Transgender people, pregnant women, nursing mothers, domestic violence victims and military members will receive added protection from discrimination by the Suffolk Human Rights Commission under a bill passed unanimously by county lawmakers Tuesday night.
The bill also will bar landlords from discriminating against people who receive public rental assistance and will prohibit employers from discriminating based solely on past criminal convictions.
A coalition of progressive groups, including civil rights and immigration advocates, supported the bill, sponsored by Suffolk County Executive Steve Bellone.
"The passage of this bill will send out a clear message to all those who live in Suffolk County that harbor prejudice, bigotry or racism," Rabbi Steven Moss, chairman of Suffolk's Human Rights Commission, said last week.
Currently, the five-member staff of the county's Human Rights Commission, which investigates discrimination complaints, can hold hearings only if the matter concerns housing. The new law would allow them to hear cases about employment or public accommodation discrimination, said Jennifer Blaske, the commission's executive director.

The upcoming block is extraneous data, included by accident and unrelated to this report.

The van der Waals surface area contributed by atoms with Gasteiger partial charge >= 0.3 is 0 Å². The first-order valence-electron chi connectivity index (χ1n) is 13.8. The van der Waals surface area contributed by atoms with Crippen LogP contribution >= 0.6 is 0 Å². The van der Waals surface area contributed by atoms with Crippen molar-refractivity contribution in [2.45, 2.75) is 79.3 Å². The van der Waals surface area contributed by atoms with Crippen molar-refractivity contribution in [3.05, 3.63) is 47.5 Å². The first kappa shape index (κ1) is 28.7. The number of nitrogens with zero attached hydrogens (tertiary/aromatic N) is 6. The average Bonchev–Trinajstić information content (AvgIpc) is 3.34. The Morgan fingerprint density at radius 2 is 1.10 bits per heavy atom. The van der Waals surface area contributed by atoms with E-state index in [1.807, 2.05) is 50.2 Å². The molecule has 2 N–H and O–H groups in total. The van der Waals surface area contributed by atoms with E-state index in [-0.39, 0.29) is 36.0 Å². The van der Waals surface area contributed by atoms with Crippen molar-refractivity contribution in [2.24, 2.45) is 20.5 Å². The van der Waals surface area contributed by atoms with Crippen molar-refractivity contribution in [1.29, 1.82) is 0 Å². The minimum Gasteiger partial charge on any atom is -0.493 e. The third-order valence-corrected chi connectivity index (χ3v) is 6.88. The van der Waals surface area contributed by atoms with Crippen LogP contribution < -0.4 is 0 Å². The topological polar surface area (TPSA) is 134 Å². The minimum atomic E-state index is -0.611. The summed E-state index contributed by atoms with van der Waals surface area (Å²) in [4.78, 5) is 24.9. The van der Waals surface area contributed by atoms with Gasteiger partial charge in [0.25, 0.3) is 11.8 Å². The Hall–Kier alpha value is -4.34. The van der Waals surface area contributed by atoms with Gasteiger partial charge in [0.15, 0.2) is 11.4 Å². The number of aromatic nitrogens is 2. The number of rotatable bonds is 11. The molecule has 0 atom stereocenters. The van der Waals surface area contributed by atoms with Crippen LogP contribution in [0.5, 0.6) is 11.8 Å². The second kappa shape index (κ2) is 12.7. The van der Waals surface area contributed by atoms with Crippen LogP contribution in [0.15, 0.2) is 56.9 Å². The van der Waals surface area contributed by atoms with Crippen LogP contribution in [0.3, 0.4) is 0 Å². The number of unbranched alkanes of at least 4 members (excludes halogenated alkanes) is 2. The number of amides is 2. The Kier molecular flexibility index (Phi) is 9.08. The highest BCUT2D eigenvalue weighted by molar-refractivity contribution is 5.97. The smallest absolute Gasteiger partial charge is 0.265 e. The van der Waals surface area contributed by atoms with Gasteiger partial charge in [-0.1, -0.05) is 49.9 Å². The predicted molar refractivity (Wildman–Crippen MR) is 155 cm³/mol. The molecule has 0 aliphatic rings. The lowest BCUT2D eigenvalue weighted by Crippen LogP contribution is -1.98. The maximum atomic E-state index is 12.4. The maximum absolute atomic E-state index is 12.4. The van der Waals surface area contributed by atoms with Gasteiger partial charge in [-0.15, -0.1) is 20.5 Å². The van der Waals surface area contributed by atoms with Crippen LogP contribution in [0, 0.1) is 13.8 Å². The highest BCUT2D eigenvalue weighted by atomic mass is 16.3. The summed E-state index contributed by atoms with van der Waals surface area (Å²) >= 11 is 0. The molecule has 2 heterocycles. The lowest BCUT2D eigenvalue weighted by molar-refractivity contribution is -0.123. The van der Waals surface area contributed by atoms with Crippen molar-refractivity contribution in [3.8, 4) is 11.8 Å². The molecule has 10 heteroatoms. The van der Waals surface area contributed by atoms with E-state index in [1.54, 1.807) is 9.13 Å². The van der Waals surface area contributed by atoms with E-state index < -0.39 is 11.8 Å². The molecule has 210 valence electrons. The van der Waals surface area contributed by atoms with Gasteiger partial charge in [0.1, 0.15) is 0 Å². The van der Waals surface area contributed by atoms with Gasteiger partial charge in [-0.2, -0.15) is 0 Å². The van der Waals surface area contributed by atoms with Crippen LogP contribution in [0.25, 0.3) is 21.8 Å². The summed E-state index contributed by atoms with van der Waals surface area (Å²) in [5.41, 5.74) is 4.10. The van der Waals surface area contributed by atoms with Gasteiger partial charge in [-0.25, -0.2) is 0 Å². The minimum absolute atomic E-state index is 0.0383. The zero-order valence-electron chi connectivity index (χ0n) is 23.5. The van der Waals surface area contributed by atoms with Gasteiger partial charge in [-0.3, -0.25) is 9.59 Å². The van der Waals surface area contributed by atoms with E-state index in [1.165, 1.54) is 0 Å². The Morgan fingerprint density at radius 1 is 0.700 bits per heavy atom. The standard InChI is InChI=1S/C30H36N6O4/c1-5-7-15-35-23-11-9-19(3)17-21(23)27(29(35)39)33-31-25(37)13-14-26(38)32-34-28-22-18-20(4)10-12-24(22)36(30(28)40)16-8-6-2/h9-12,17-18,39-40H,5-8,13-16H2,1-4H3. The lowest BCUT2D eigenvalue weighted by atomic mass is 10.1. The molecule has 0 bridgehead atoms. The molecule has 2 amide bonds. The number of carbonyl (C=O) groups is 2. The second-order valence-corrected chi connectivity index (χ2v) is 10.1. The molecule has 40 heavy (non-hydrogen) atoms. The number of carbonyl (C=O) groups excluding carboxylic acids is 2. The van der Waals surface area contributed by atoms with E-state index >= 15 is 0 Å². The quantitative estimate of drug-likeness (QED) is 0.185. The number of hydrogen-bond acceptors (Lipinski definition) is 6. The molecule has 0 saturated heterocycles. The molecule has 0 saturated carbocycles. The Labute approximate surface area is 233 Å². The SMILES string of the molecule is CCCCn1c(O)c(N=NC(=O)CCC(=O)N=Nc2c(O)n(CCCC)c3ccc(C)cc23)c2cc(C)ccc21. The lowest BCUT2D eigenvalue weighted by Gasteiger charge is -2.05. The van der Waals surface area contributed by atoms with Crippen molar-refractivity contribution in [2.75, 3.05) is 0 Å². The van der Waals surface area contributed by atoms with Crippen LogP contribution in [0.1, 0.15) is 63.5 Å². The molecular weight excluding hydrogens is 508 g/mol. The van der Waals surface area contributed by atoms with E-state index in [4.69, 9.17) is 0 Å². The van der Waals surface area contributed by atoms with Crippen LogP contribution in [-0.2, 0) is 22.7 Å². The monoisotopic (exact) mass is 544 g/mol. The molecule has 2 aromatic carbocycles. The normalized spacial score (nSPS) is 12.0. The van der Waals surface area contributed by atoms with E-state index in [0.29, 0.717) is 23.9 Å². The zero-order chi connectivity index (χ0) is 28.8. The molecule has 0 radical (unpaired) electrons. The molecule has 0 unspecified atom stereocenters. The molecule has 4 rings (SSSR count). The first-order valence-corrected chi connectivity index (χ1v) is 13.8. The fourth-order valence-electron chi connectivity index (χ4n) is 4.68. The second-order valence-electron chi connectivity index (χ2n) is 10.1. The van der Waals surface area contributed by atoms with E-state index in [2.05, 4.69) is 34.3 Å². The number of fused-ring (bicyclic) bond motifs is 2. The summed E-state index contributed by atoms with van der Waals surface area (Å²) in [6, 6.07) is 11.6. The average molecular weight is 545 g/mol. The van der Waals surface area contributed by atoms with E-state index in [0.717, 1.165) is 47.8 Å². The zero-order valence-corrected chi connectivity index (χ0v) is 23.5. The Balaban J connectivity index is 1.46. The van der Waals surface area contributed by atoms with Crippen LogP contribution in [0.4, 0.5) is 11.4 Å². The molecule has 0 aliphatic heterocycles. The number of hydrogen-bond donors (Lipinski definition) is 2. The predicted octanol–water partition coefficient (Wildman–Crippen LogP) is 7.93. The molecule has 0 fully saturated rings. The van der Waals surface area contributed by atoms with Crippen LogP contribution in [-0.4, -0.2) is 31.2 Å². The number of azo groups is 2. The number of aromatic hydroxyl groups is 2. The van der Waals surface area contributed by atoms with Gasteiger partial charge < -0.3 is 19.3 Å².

Acts of discrimination can bring fines of up to $50,000, or up to $100,000 for "willful, wanton, and malicious" discrimination. The commission gets about 160 to 170 complaints a year, Blaske said.
Advocates praised the bill's passage.
"This is quite significant for the county," said Irma Solis, Long Island housing organizer for Make the Road New York, a progressive advocacy group.
The law brings Suffolk's existing human rights law up to state standards in some areas and gives additional protections in others. Some landlords, for example, won't accept renters who pay with public assistance, Solis said. Under the new law, landlords "wouldn't be able to deny them solely because they were receiving some type of subsidy," she said.